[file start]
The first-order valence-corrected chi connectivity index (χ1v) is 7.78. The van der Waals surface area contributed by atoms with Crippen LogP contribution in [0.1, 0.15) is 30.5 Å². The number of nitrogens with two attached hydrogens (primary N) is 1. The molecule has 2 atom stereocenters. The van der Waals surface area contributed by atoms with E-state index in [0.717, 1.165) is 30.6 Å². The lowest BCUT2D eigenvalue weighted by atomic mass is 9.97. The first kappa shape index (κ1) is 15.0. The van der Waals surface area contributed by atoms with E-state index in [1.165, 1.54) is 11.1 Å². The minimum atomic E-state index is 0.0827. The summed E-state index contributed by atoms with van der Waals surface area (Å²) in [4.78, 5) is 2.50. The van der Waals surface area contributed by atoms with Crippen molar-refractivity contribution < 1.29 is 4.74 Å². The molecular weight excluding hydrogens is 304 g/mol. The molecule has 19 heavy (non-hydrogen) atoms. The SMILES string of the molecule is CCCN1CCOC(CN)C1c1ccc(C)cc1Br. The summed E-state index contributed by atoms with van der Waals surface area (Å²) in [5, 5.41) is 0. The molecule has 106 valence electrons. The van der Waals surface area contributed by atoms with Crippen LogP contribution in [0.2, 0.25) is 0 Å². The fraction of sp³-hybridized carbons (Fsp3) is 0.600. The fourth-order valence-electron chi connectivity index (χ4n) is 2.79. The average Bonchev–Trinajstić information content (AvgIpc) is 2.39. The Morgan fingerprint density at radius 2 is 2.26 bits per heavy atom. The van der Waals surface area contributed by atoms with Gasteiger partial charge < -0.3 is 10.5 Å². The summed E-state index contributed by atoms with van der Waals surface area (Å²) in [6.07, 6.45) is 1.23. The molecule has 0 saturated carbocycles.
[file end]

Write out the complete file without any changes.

The first-order valence-corrected chi connectivity index (χ1v) is 7.78. The van der Waals surface area contributed by atoms with Crippen LogP contribution in [0.1, 0.15) is 30.5 Å². The number of nitrogens with two attached hydrogens (primary N) is 1. The molecule has 2 atom stereocenters. The van der Waals surface area contributed by atoms with E-state index in [0.717, 1.165) is 30.6 Å². The lowest BCUT2D eigenvalue weighted by atomic mass is 9.97. The first kappa shape index (κ1) is 15.0. The van der Waals surface area contributed by atoms with E-state index in [1.165, 1.54) is 11.1 Å². The minimum atomic E-state index is 0.0827. The summed E-state index contributed by atoms with van der Waals surface area (Å²) in [4.78, 5) is 2.50. The van der Waals surface area contributed by atoms with Crippen molar-refractivity contribution < 1.29 is 4.74 Å². The molecular weight excluding hydrogens is 304 g/mol. The molecule has 19 heavy (non-hydrogen) atoms. The SMILES string of the molecule is CCCN1CCOC(CN)C1c1ccc(C)cc1Br. The summed E-state index contributed by atoms with van der Waals surface area (Å²) in [5, 5.41) is 0. The molecule has 106 valence electrons. The van der Waals surface area contributed by atoms with Crippen LogP contribution in [0.2, 0.25) is 0 Å². The fraction of sp³-hybridized carbons (Fsp3) is 0.600. The fourth-order valence-electron chi connectivity index (χ4n) is 2.79. The average Bonchev–Trinajstić information content (AvgIpc) is 2.39. The Morgan fingerprint density at radius 2 is 2.26 bits per heavy atom. The van der Waals surface area contributed by atoms with Gasteiger partial charge < -0.3 is 10.5 Å². The summed E-state index contributed by atoms with van der Waals surface area (Å²) in [6.07, 6.45) is 1.23. The molecule has 0 saturated carbocycles.